A security researcher has discovered a bug in PatchGuard a crucial Windows security feature that can allow threat actors to load unsigned (malicious) code into the Windows operating system kernel. remains unfixed


Microsoft Kernel Patch Protection (KPP) but more commonly known as PatchGuard, this security feature made its way into the Windows OS in 2005, when Microsoft launched the 64-bit editions of Windows XP Professional and Windows Server 2003. All 64bit version of Windows comes with KPP support foundation to the ecosystem.Earlier days it was developed to prevent kernel patching

Kernel patching is where low-level apps tap into the core of the Windows OS, known as the kernel, and modify its structure to allow the app to run its operations with the highest level of privileges, known as kernel mode.

Microsoft decided to stomp on this tactic and took the opportunity to add a series of checks and defenses to the kernel, which eventually became known as KPP or PatchGuard.

PatchGuard is just one of an entire arsenal of security features that makes hacking Windows operating systems much harder, and especially Windows 10. But ways are found by researchers to bypass it

Techniques like GhostHook, InfinityHook, and ByePg were disclosed in 2017 and 2019, all allowing threat actors a slip through the PatchGuard cracks and tap into the kernel via a legitimate function and then modify its internal structure. Recent is Kento’s bypass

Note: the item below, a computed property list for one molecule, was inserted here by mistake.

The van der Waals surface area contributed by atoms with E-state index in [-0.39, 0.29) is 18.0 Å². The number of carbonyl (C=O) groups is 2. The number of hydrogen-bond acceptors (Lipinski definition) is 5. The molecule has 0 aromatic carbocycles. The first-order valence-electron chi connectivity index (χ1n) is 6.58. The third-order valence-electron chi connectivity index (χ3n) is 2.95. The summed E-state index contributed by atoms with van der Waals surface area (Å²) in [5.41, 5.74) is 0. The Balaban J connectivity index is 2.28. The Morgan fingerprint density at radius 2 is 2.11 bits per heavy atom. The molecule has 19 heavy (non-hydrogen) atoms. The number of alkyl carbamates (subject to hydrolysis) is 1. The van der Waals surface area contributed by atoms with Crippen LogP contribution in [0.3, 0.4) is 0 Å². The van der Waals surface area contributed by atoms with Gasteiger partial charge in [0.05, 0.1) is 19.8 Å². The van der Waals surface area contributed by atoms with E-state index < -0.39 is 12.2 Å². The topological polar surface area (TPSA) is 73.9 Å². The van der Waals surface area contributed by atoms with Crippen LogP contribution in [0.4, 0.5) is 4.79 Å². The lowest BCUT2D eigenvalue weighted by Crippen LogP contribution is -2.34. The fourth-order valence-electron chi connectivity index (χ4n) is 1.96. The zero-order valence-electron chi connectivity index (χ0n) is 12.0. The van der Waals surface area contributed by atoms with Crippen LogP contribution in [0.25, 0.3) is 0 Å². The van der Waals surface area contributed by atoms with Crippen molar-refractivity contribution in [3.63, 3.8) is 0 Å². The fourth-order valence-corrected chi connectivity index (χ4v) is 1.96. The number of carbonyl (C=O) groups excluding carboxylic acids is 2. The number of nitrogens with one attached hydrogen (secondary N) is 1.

When the malware wants to register a callback routine function that mapped in their unsigned code kernel virtual address, that usually not possible at all with legitimate ways. To bypass all require that the attacker’s code runs with admin privileges, so it can perform the illicit kernel patch.

This requirement is what made Microsoft ignore all the three previous reports, with the company arguing that once an attacker has admin rights on a Windows system, it is game over, and any attack escalation is possible.

Microsoft did eventually patch the three PatchGuard bypasses months after they became public, years later, their classification of PatchGuard bypasses as a security non-issue is now having repercussions.

Microsoft still values PatchGuard and is committed to fixing these flaws, the OS maker has historically ignored bug reports like these, which has led to situations where a PatchGuard bypass is now broadly available in the public domain again